Reporting can take a toll on journalists’ mental health, especially when covering a sensitive topic like refugees. Stress and difficulty are present in every step we’ve highlighted throughout the toolkit, as well as in the responsibility you must assume when dealing with refugees as storytellers and interviewees.
In this section, we explore different factors that can contribute to mental health concerns for journalists as they report on sensitive, challenging topics. Following this, we provide helpful resources and organizations to turn to for further understanding and support.
Factors that contribute to journalists’ mental health challenges
Covering sensitive, potentially traumatic topics
Covering traumatic stories, such as those about refugees escaping conflicts in their countries of origin, can affect the mental health of journalists who report them. The Journalist’s Resource took a look at studies that illustrate “occupational stress” and its impact on journalists' mental health.
As an example, the article includes the results of a survey of journalists conducted by Kent State University following Hurricane Harvey in 2017, which found that one in five respondents “met the threshold for PTSD,” while 90% experienced some PTSD symptoms related to their coverage of the hurricane. Meanwhile, two in five respondents met the criteria for depression, and “93% experienced some symptoms of depression.”
Reporting during COVID-19
On top of the stress that can be caused by reporting on communities who have experienced trauma, COVID-19 has intensified mental health concerns for journalists. According to the Journalism and the Pandemic Project, published by ICFJ and the Tow Center for Digital Journalism at Columbia University, 70% of respondents identified the mental health impacts of covering COVID-19 as the most difficult challenge of reporting during the pandemic.
Another survey, this one published by the Reuters Institute in July 2020 on the psychological response of journalists reporting on COVID-19, found that the majority of respondents suffered from psychological distress, including about a quarter of respondents experiencing “clinically significant anxiety… which includes symptoms of worry, feeling on edge, insomnia, poor concentration and fatigue.”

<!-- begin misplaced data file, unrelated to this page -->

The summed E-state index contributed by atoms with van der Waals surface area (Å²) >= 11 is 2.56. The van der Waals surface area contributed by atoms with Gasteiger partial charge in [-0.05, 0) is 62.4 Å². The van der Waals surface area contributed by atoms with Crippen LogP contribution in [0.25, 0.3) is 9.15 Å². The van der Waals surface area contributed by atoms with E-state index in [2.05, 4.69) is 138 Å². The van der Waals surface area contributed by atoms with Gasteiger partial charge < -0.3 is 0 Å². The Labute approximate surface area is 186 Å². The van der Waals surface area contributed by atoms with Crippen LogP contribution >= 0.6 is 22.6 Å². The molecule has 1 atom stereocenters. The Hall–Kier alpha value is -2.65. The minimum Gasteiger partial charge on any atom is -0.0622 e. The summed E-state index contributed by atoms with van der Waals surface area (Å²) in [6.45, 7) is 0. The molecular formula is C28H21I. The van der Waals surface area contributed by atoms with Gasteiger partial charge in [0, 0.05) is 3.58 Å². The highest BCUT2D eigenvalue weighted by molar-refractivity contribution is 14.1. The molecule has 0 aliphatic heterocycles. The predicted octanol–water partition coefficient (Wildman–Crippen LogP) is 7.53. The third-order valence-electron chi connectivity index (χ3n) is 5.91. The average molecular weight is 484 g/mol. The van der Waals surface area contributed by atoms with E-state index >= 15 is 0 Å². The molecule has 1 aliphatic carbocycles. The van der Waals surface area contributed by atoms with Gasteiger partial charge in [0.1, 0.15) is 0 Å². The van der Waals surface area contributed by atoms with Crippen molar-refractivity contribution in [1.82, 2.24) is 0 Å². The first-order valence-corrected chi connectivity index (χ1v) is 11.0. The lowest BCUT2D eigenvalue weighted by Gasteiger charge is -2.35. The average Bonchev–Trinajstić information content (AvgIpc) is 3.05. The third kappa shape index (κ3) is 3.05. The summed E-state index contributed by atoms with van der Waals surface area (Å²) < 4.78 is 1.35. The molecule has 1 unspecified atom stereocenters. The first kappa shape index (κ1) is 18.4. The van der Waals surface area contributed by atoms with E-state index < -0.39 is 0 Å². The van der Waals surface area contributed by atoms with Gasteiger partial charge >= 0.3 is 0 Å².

Technology's effects on mental health
Digital wellness is another facet of our mental health today. Although technology is an essential part of a journalist’s job, it can also be a major stressor. This has been the case over the past year, in particular, as reporters have been more reliant on technology to carry out their work during COVID-19. Managing stress and digital overload as a journalist is more critical now than ever.
Helpful resources and organizations
General mental health
- The Mental Health and Journalism Toolkit from IJNet contains written resources and a six-part IJNotes podcast on mental health.
- One of these resources includes tips for coping after reporting distressing and traumatic stories. Tips include not pressuring yourself to get over the traumatic experience on your own, calming your body and talking to someone you trust. The resource also links to advice from Dr. Gail Kinman, visiting professor of occupational health psychology’s British Psychologists Society, on secondary trauma.
- This resource from IJNet’s can help journalists learn more about their mental wellbeing. It links to a webinar on journalists’ mental health, with panelists Bruce Shapiro, executive director of the Dart Center for Journalism and Trauma at Columbia University; and Sherry Ricchiardi, Ph.D., co-author of ICFJ's Disaster and Crisis Coverage guide and international media trainer.
- If covering a sensitive topic, sources may be experiencing their own trauma. It is essential to handle your sources with respect and care, in order not to cause additional damage to their mental wellbeing. The Ethical Journalism Network offers a guide for covering sensitive stories.
- In an article from IJNet, journalist Elaine Monaghan shares tips for self-care on the frontlines.
- The Carter Center has created a list of resources for journalists dealing with mental health concerns while reporting during the pandemic.
- The Self-Investigation provides a variety of services and advice to improve media professionals’ well-being.
- Dart Center Guide for Journalists, Editors & Managers on Trauma & Journalism
- Resource on vicarious trauma, from the American Counseling Association
- Advice for preventing secondary trauma, from the British Psychological Society
- IJNet outlines strategies to manage stress associated with digital overload.
- Here is a tip sheet from The Centre For Humane Technology, which offers suggestions to help reduce the stress presented by technology and its use. Tips include turning off notifications, removing toxic apps and downloading helpful tools.
Organizations to explore
- Dart Center for Trauma and Journalism
- Canadian Journalism Forum on Violence and Trauma
- International News Safety Institute
- Rory Peck Trust
- A Culture of Safety (ACOS) Alliance
- The Carter Center
IJNet's parent organization, ICFJ, partnered with the Facebook Journalism Project on its Reporting on Refugee Communities Amidst a Pandemic program.
Main graphic created by Malak Elabbar.